Forgive Us Our Debts

No Comments

Matthew 18:2335; June 3, 2018

A few days ago a motorist in downtown Phoenix left a note on the windshield of his car.  “To the Phoenix Police Department: I’ve circled this block for 20 minutes.  I’m late for a meeting with my boss, and if I don’t show up on time, I’ll lose my job, so I really have  to park in this No Parking Zone.  Forgive Us Our Debts.”

When he came back to the car he found a ticket and this note: “I’ve worked this block for 20 years and if I don’t give you a ticket I’ll lost my job.  “Lead Us Not Into Temptation.”  

“Forgive us our debts, as we forgive our debtors.”  This is the second of three petitions of the Lord’s prayer: 1. Give us this day our daily bread; 2.  Forgive us our debts.  3.  Lead us not into temptation, but deliver us from evil.”  It’s interesting to note that when Jesus finished teaching his disciples this prayer, he comes back and singles out this particular petition for further commentary: “For if you forgive others their trespasses, your heavenly Father will also forgive you; but if you do not forgive others their trespasses, neither will your Father forgive your trespasses.”  

    Why did Jesus highlight this one petition over all the others.  My hunch is that he wanted there to be no mistake about his meaning.  He isn’t saying that our forgiveness of others is a condition of God’s forgiveness.  This isn’t a business transaction where God keeps a ledger on each of us, saying, “Now Swicegood forgave Jones of this, so I will now forgive Swicegood of that.”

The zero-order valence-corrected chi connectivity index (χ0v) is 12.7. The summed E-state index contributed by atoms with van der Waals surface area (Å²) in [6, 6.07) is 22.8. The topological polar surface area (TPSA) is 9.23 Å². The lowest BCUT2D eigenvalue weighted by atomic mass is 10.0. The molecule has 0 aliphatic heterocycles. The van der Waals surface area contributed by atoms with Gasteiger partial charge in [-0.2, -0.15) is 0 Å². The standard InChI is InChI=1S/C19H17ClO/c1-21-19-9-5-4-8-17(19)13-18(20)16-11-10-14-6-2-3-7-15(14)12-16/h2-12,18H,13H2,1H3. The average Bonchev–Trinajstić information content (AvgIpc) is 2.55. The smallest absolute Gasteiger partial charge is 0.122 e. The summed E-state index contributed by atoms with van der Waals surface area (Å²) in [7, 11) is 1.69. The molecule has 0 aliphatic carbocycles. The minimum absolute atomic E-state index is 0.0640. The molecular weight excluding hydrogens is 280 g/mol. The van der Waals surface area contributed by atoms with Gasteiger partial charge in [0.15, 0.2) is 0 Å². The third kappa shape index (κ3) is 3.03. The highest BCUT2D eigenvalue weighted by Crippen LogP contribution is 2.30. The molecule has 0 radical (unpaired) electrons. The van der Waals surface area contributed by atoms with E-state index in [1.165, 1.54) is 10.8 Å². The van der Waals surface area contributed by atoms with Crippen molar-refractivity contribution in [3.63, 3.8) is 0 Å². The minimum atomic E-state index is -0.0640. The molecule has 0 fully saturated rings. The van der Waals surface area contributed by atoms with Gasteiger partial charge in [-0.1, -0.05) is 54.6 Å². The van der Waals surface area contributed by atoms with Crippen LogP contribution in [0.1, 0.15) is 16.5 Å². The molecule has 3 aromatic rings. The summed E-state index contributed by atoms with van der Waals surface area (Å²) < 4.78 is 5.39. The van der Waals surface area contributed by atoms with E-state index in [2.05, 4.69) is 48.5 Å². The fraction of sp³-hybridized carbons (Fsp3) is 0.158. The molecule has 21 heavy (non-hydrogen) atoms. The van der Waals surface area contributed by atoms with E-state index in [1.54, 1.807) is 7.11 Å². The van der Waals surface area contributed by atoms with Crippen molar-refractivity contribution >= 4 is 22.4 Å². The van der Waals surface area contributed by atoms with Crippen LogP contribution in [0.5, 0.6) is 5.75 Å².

It’s not like that at all.  The Scripture teaches us that God’s forgiveness is inexhaustible.  “As far as the East is from the west, so far does he put our transgressions from us.”

So what precisely does it mean, “Forgive us our debts, AS we forgive our debtors.”  I think the key to understanding this is the location of our heart.   If our hearts are hard and unforgiving, if we are unable to let the past go, if we are unable to forgive people who have truly hurt us, then we aren’t soft enough, receptive enough, vulnerable enough to receive God’s forgiveness.

The one character Jesus pictured as the most impossible to respect is found in the parable of the unmerciful slave.  Can’t you just see the twinkle in Jesus’ eye as he deliberately exaggerates the details.  No slave in Palestine could possibly owe ten thousand talents ten million dollars at today’s rate more than ten times the total taxes of Palestine to Rome on an annual basis.  The salve owed a debt he couldn’t pay in a lifetime, or in a million lifetimes.  He comes begging on his knees before his master.  The slate is wiped clean.  Then with this unbelievable mercy still ringing in his ears, the slave goes straight to wring the neck of a poor devil who owes him twenty bucks!

Jesus tells this story to amplify the point that people who are unforgiving are not able to receive forgiveness. Jesus, ever the master psychologist, knew that people who have a hard time forgiving others have a hard time forgiving themselves.  He knew that if we hold onto grudges, we also are pretty tough on ourselves.  He knew that if we continue to stew in resentment and bitterness over the wrongs done us, our hearts are not ready to let God come in and take over and forgive us utterly. He knew that God’s grace cannot dwell in a soul that is essentially graceless.